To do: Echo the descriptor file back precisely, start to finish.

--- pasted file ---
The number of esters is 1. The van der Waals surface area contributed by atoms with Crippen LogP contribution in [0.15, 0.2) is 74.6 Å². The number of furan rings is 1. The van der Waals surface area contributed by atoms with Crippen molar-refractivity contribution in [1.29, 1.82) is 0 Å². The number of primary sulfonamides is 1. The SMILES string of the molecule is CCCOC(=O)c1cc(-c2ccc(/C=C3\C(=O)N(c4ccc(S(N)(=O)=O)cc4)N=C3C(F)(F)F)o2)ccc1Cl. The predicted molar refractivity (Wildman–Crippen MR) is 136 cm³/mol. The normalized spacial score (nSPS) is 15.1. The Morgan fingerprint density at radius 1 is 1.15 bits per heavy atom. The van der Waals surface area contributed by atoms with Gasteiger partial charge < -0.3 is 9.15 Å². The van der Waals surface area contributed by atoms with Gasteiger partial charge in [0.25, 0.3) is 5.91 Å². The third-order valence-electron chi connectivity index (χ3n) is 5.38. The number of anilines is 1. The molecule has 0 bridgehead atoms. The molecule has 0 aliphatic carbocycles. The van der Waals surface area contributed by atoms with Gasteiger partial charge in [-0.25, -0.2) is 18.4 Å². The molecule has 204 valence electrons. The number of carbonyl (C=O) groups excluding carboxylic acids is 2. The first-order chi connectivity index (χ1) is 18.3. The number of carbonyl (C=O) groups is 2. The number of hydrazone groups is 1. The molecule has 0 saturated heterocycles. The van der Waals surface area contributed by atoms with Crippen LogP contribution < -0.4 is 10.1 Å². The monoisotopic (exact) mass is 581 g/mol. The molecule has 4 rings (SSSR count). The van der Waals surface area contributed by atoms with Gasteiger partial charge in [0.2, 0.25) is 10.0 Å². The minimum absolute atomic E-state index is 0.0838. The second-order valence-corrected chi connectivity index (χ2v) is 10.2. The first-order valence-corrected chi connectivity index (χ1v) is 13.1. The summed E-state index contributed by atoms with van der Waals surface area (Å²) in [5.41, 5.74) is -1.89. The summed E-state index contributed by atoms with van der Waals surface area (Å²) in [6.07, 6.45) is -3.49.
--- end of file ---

The number of esters is 1. The van der Waals surface area contributed by atoms with Crippen LogP contribution in [0.15, 0.2) is 74.6 Å². The number of furan rings is 1. The van der Waals surface area contributed by atoms with Crippen molar-refractivity contribution in [1.29, 1.82) is 0 Å². The number of primary sulfonamides is 1. The SMILES string of the molecule is CCCOC(=O)c1cc(-c2ccc(/C=C3\C(=O)N(c4ccc(S(N)(=O)=O)cc4)N=C3C(F)(F)F)o2)ccc1Cl. The predicted molar refractivity (Wildman–Crippen MR) is 136 cm³/mol. The normalized spacial score (nSPS) is 15.1. The Morgan fingerprint density at radius 1 is 1.15 bits per heavy atom. The van der Waals surface area contributed by atoms with Gasteiger partial charge < -0.3 is 9.15 Å². The van der Waals surface area contributed by atoms with Gasteiger partial charge in [0.25, 0.3) is 5.91 Å². The third-order valence-electron chi connectivity index (χ3n) is 5.38. The number of anilines is 1. The molecule has 0 bridgehead atoms. The molecule has 0 aliphatic carbocycles. The van der Waals surface area contributed by atoms with Gasteiger partial charge in [-0.25, -0.2) is 18.4 Å². The molecule has 204 valence electrons. The number of carbonyl (C=O) groups excluding carboxylic acids is 2. The first-order chi connectivity index (χ1) is 18.3. The number of carbonyl (C=O) groups is 2. The number of hydrazone groups is 1. The molecule has 0 saturated heterocycles. The van der Waals surface area contributed by atoms with Crippen LogP contribution < -0.4 is 10.1 Å². The monoisotopic (exact) mass is 581 g/mol. The molecule has 4 rings (SSSR count). The van der Waals surface area contributed by atoms with Gasteiger partial charge in [0.2, 0.25) is 10.0 Å². The minimum absolute atomic E-state index is 0.0838. The second-order valence-corrected chi connectivity index (χ2v) is 10.2. The first-order valence-corrected chi connectivity index (χ1v) is 13.1. The summed E-state index contributed by atoms with van der Waals surface area (Å²) in [5.41, 5.74) is -1.89. The summed E-state index contributed by atoms with van der Waals surface area (Å²) in [6.07, 6.45) is -3.49.